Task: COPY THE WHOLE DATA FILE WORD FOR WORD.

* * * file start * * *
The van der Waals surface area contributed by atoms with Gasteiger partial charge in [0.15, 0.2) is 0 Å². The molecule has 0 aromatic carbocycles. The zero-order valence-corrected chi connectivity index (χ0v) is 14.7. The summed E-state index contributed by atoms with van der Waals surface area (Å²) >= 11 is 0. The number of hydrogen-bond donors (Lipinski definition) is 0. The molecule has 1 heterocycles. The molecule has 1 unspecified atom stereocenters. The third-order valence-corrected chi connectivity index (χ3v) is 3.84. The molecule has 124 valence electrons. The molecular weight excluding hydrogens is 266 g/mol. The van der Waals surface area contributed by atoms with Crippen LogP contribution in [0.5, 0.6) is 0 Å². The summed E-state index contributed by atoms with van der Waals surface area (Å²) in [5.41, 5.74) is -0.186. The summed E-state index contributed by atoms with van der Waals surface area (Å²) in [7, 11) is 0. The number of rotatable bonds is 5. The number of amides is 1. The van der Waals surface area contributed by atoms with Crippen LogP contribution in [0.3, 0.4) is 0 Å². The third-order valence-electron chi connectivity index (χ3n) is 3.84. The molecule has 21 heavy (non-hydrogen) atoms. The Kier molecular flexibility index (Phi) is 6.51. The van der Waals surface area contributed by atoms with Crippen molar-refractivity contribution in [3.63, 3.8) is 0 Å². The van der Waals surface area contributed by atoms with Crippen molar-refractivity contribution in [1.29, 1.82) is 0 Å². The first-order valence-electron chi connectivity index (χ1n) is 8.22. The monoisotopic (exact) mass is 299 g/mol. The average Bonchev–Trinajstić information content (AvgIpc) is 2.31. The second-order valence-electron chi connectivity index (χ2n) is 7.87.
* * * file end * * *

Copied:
The van der Waals surface area contributed by atoms with Gasteiger partial charge in [0.15, 0.2) is 0 Å². The molecule has 0 aromatic carbocycles. The zero-order valence-corrected chi connectivity index (χ0v) is 14.7. The summed E-state index contributed by atoms with van der Waals surface area (Å²) >= 11 is 0. The number of hydrogen-bond donors (Lipinski definition) is 0. The molecule has 1 heterocycles. The molecule has 1 unspecified atom stereocenters. The third-order valence-corrected chi connectivity index (χ3v) is 3.84. The molecule has 124 valence electrons. The molecular weight excluding hydrogens is 266 g/mol. The van der Waals surface area contributed by atoms with Crippen LogP contribution in [0.5, 0.6) is 0 Å². The summed E-state index contributed by atoms with van der Waals surface area (Å²) in [5.41, 5.74) is -0.186. The summed E-state index contributed by atoms with van der Waals surface area (Å²) in [7, 11) is 0. The number of rotatable bonds is 5. The number of amides is 1. The van der Waals surface area contributed by atoms with Crippen LogP contribution in [0.3, 0.4) is 0 Å². The third-order valence-electron chi connectivity index (χ3n) is 3.84. The molecule has 21 heavy (non-hydrogen) atoms. The Kier molecular flexibility index (Phi) is 6.51. The van der Waals surface area contributed by atoms with Crippen molar-refractivity contribution in [3.63, 3.8) is 0 Å². The van der Waals surface area contributed by atoms with Crippen molar-refractivity contribution in [1.29, 1.82) is 0 Å². The first-order valence-electron chi connectivity index (χ1n) is 8.22. The monoisotopic (exact) mass is 299 g/mol. The average Bonchev–Trinajstić information content (AvgIpc) is 2.31. The second-order valence-electron chi connectivity index (χ2n) is 7.87.